Zimbabwe: Violence follows disputed re-election of President Mnangagwa
6 August 2018
Parliamentary and presidential elections hailed as the beginning of a new era for Zimbabwe have instead plunged the country into bitter factional struggle.
The declaration that President Emmerson Mnangagwa of the ruling ZANU-PF has been re-elected with a 50.8 percent majority has been rejected by his main opponent, Nelson Chamisa of the Movement for Democratic Change (MDC)-led Alliance.
Turnout of registered voters was 84.8 percent, indicating the massive interest in securing political change after the end of Robert Mugabe’s 37 years as Zimbabwe’s leader but also the deep divisions between supporters of ZANU-PF and the MDC-Alliance.
Mnangawa’s majority narrowly tops the 50 percent needed to avoid a run-off. But Chamisa, who secured 44.3 percent of the vote according to the Zimbabwe Electoral Commission (ZEC), told a press conference in the capital, Harare, Friday, “We won this election and we are ready to form the next government.”
He called the official results “fraudulent, illegal, illegitimate and characterised by serious credibility gaps” and “a coup against the people’s will.”
Chamisa, a church pastor, added that he would not attend Mnangagwa’s inauguration, was seeking support from South Africa’s President Cyril Ramaphosa, and may be filing a court challenge. The press conference was invaded and delayed by riot police.
ZANU-PF had earlier convincingly won the parliamentary elections, taking two-thirds of the 210 contested seats. The ZEC reported ZANU-PF winning 144 seats compared to 61 for the MDC-Alliance.
There is nothing substantial to back up Chamisa’s claim of victory, especially given that ZANU-PF can capitalise on its control of the state and much of the media and is still able to mobilise its rural Shona majority base. But the official results nevertheless show the MDC winning the majority vote in many urban areas, including Harare. It also won the oppressed minority Ndebele tribal areas in Matebeleland North, including the city of Bulaweyo, and in the desperately poor Manicaland province to the east, where the minority Manyika ethnic group resides.
On Wednesday, before the delayed presidential result announcement, three people were killed by riot police and army personnel during a pro-MDC protest in Harare that turned violent, with three more dying in hospital. A curfew was mounted, with reports of the army instructing people to leave the town centre.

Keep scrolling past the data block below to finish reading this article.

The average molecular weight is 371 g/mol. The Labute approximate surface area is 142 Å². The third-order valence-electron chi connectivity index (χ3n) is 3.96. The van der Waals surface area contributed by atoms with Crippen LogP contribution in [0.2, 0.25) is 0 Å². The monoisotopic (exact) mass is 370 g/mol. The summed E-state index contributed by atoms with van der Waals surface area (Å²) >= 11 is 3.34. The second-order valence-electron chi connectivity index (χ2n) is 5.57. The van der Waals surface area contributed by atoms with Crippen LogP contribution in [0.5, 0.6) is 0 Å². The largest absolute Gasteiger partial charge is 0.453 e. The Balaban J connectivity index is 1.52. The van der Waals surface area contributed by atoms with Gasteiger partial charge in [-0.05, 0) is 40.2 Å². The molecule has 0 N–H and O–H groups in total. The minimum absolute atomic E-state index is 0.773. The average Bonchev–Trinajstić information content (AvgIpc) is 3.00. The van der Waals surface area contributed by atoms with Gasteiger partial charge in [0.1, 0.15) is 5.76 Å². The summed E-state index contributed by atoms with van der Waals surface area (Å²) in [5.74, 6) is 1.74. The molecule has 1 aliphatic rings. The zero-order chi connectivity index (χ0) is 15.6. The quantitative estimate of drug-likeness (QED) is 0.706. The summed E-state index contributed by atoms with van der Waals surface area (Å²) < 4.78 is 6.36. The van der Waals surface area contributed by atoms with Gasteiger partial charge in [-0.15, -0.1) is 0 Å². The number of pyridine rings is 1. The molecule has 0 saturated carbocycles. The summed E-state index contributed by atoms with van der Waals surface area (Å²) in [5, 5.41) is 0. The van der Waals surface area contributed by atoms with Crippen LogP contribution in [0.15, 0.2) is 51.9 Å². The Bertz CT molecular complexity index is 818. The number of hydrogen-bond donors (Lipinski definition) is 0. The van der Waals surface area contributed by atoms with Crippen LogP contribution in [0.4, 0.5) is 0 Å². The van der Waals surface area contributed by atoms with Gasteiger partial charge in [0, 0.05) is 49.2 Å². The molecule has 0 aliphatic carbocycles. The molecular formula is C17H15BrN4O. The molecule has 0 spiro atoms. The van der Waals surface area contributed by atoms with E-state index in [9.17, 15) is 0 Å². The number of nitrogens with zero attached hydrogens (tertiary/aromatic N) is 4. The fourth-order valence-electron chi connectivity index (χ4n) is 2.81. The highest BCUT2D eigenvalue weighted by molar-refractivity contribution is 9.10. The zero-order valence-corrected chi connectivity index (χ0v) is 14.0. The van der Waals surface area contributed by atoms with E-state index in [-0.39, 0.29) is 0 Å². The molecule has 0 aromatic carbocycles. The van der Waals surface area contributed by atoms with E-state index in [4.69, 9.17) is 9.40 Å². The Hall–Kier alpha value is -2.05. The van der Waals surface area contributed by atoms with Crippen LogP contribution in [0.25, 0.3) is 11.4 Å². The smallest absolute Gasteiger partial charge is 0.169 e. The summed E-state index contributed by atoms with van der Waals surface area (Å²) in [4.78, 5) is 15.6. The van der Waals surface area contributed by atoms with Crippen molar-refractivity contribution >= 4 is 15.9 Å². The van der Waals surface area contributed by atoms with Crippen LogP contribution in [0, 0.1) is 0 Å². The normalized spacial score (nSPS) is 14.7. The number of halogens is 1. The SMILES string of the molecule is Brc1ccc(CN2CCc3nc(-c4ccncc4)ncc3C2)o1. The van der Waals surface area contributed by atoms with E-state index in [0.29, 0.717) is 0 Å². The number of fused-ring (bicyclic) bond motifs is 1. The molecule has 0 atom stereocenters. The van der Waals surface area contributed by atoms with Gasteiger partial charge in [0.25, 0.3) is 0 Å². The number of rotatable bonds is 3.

A raid on the MDC’s headquarters was staged the next day to seize documents seeking to prove Mnangagwa’s allegations that the violence was planned by the opposition parties and that protesters were armed. A search warrant, seen by the Associated Press, names Chamisa and others including former finance minister Tendai Biti in relation to the crimes of “possession of dangerous weapons” and inciting “public violence.”
On Saturday, 24 members of the MDC arrested during the raid on the party’s headquarters appeared in court, accused of fomenting and taking part in violent protests. The 16 men and eight women face charges of smashing windows at Zanu-PF’s offices, setting fire to vehicles and stone-throwing.
Amnesty International said more than 60 people had been “arbitrarily arrested” in a post-election clampdown in MDC strongholds in Harare and its outskirts. The MDC states that hundreds of its activists are in hiding, with many afraid to seek treatment for injuries. In Chitungwiza, the army reportedly sealed off the home of a close relative of Biti.
The potential for further conflict is clear, with both sides seeking the patronage of the imperialist powers, regional allies such as South Africa and the support of China.
Mnangagwa, who came to power in a coup against President Robert Mugabe last November, advances himself as the strongman required to restore the order necessary for resumed investment by the major corporations. He celebrated his victory Friday by stating that Zimbabwe was now “open for business… We want to leapfrog and catch up with other developing countries.”